FG needs at least $14 billion a year in new investment over the next five years to raise oil output to 2.2 million barrels a day (bpd) and even higher spending to lift it to 3 million bpd, the head of a company producing oil in the country said.
Ladi Bada, chief executive of Shoreline Natural Resources, a joint venture with oil and gas interests in southern Nigeria, estimated that about $9 billion a year is currently being invested in the oil industry from public and private sources.
Nigeria’s oil industry has long suffered from under-investment.
“If we continue to invest $9 billion, we won’t grow volumes,” Bada told a business conference in Lagos late on Wednesday.
He said at least $14 billion a year in new investment was needed for Nigeria to produce 2.2 million bpd of oil, the production level which the national budget is based on.
Bada said Africa’s top oil producer would require investment of between $18 billion and $20 billion every year for the next five years to boost output to 3 million bpd.
Nigeria, Africa’s largest economy, faces its worst crisis in more than 20 years, brought on by low oil prices which have slashed government revenues, hammered the currency and caused chronic dollar shortages.
However, overall oil production has recovered to around 2 million bpd after months of attacks, mainly by the Niger Delta Avengers, on oil installations cut output by over 600,000 bpd.
The Nigerian government has joint ventures with oil companies but struggles to fund its share of commitments. Bada said the government was in arrears of $5 billion.
Another factor hampering output is the lack of an oil industry law.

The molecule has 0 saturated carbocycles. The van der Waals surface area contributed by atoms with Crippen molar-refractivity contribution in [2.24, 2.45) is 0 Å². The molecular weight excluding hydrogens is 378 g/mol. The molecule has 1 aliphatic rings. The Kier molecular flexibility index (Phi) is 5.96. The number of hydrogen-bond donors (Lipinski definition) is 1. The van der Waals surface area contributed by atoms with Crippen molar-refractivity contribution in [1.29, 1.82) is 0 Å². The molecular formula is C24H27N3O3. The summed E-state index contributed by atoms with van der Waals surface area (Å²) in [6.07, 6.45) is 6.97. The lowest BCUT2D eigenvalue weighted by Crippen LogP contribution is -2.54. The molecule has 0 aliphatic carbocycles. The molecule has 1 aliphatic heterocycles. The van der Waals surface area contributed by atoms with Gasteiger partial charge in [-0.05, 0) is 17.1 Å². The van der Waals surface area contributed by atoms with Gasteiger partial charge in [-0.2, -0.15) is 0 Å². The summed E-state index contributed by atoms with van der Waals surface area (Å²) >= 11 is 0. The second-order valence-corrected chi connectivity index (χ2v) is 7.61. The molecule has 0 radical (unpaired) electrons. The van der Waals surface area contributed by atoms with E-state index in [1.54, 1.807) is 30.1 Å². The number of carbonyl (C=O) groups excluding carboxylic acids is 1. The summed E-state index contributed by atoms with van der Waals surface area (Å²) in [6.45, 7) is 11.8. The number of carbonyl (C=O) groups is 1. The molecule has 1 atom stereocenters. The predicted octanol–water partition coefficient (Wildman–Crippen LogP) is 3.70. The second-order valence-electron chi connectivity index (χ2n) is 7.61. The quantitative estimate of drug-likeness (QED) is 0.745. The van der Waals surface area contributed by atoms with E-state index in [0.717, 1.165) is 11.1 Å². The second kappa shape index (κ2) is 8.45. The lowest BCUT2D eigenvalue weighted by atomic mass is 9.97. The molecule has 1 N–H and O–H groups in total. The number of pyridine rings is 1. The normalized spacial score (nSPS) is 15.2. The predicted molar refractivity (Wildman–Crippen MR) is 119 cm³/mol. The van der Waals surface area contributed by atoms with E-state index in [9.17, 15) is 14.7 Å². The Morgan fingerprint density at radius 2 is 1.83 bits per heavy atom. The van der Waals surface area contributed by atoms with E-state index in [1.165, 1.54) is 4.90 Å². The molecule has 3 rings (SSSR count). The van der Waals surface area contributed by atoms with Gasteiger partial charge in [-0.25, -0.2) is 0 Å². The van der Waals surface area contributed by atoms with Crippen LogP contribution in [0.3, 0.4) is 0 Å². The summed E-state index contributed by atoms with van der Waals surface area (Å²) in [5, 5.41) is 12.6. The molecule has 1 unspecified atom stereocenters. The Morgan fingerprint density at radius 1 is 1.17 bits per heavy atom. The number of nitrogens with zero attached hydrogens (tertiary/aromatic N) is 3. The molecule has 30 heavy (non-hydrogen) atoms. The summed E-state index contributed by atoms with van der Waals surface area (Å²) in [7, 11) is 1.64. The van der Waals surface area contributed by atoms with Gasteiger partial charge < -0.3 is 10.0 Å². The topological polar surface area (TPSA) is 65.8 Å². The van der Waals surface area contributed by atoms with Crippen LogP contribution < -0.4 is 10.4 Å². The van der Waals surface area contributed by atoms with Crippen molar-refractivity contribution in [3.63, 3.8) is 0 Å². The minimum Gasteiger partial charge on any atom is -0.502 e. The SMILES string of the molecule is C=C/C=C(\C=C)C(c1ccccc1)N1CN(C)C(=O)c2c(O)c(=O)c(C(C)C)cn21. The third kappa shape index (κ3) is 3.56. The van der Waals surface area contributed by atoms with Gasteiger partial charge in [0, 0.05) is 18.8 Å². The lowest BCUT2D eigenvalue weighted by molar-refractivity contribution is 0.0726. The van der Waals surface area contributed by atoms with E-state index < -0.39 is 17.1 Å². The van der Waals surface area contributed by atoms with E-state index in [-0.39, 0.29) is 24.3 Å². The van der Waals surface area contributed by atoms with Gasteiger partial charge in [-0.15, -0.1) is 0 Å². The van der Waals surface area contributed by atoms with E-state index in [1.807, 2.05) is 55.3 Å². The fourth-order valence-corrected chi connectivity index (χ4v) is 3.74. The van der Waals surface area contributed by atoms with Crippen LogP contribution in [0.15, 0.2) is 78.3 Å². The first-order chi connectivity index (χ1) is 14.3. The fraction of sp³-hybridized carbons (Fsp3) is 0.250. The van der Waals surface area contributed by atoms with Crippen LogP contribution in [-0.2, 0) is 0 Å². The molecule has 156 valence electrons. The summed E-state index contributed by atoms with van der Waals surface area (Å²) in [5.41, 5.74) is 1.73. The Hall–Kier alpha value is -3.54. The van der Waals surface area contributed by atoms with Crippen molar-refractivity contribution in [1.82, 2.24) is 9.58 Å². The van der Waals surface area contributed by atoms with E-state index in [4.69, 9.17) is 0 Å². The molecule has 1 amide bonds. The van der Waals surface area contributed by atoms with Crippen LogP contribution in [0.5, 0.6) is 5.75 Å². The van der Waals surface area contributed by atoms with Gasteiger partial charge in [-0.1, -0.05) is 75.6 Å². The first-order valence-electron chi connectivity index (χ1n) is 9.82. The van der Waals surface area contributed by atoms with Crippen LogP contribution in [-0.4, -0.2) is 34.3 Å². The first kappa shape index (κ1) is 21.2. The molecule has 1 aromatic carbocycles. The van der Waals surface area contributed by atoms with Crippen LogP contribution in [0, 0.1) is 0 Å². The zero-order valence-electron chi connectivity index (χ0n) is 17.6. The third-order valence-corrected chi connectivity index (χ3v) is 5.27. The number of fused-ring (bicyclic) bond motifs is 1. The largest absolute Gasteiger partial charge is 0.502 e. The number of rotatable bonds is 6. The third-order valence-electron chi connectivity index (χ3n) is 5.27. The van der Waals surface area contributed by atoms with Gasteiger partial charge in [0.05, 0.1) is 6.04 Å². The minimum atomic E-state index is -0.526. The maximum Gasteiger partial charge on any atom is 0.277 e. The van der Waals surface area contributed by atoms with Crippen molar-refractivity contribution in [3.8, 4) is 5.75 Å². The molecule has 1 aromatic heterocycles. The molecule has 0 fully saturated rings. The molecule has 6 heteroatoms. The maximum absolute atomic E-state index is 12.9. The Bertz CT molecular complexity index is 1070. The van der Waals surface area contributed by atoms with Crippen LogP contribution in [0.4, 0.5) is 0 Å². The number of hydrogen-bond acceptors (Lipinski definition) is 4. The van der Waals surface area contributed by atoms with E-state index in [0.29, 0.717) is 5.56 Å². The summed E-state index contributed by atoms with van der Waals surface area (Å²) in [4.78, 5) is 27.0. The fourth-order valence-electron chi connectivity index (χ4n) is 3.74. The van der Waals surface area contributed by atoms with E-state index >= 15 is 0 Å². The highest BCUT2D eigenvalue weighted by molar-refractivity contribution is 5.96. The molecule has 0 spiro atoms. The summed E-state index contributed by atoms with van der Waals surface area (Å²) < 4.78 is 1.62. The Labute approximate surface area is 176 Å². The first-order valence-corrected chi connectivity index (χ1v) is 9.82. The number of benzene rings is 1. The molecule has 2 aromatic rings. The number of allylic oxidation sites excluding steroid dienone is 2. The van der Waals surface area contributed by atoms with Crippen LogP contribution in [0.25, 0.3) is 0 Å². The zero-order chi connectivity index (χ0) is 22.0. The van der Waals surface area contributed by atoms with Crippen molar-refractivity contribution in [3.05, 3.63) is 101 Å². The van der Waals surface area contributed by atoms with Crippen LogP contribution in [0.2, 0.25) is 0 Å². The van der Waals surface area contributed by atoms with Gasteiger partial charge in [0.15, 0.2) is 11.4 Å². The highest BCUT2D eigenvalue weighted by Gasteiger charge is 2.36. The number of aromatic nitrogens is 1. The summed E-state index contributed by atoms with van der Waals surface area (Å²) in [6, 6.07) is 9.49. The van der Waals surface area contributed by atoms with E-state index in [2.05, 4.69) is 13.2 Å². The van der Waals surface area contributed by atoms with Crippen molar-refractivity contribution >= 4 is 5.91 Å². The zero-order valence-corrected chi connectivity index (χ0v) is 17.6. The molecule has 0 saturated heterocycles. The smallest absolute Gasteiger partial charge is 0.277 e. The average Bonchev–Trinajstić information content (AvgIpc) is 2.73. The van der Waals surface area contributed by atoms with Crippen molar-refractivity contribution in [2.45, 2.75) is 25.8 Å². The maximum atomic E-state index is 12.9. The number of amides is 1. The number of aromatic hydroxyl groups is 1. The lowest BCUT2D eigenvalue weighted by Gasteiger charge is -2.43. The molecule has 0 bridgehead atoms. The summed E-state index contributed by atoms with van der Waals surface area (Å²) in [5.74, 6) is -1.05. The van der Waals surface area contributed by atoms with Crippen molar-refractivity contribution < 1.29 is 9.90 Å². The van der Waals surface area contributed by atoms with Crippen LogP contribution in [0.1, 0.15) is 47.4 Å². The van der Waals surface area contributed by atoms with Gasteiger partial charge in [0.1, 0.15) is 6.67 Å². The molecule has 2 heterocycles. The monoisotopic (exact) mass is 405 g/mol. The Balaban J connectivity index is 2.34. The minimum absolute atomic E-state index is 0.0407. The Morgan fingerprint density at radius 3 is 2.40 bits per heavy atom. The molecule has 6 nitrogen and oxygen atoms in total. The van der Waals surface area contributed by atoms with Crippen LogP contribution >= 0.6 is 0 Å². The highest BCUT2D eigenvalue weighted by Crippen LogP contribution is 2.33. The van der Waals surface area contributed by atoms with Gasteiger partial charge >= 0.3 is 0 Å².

The government has said it was working on new oil and gas policies to attract more private investors and boost crude production by 500,000 barrels a day by 2020.
“The lack of an oil law has held back investments in the sector while the government does not have the funds to operate the joint ventures for which it has a majority shareholding,” Bada said.
The Petroleum Industry Bill, stuck in parliament for a decade, aims to tackle everything from an overhaul of state oil company NNPC to taxes on upstream projects in a sector riddled with corruption.
The Senate aims to almost complete work by year-end on two major areas of long-delayed legislation to tackle problems in managing the nation’s oil wealth.
In June, Nigeria said it had signed agreements worth $80 billion with Chinese firms to invest in Nigeria’s oil and gas infrastructure but no details have emerged yet.
Bada said the government was considering allowing joint ventures to be self-funding and then possibly incorporating them from 2020 but there isn’t a clear framework yet.
He said the contracting cycle in Nigeria takes around 24 months, compared to 6-9 months in most other OPEC countries.
Bada said it cost local producers around $20 to produce each barrel of oil. That could be cut to $12 but for higher security costs in the Delta and funding costs. He said oil firms met the junior oil minister on Wednesday to tell him of the dangers that militant attacks posed to their operations.
Nigeria also needs to upgrade its gas infrastructure and build new plants for domestic consumption, especially for electricity which is in short supply. Bada said the West African nation needed at least $6 billion a year in investment to boost gas output.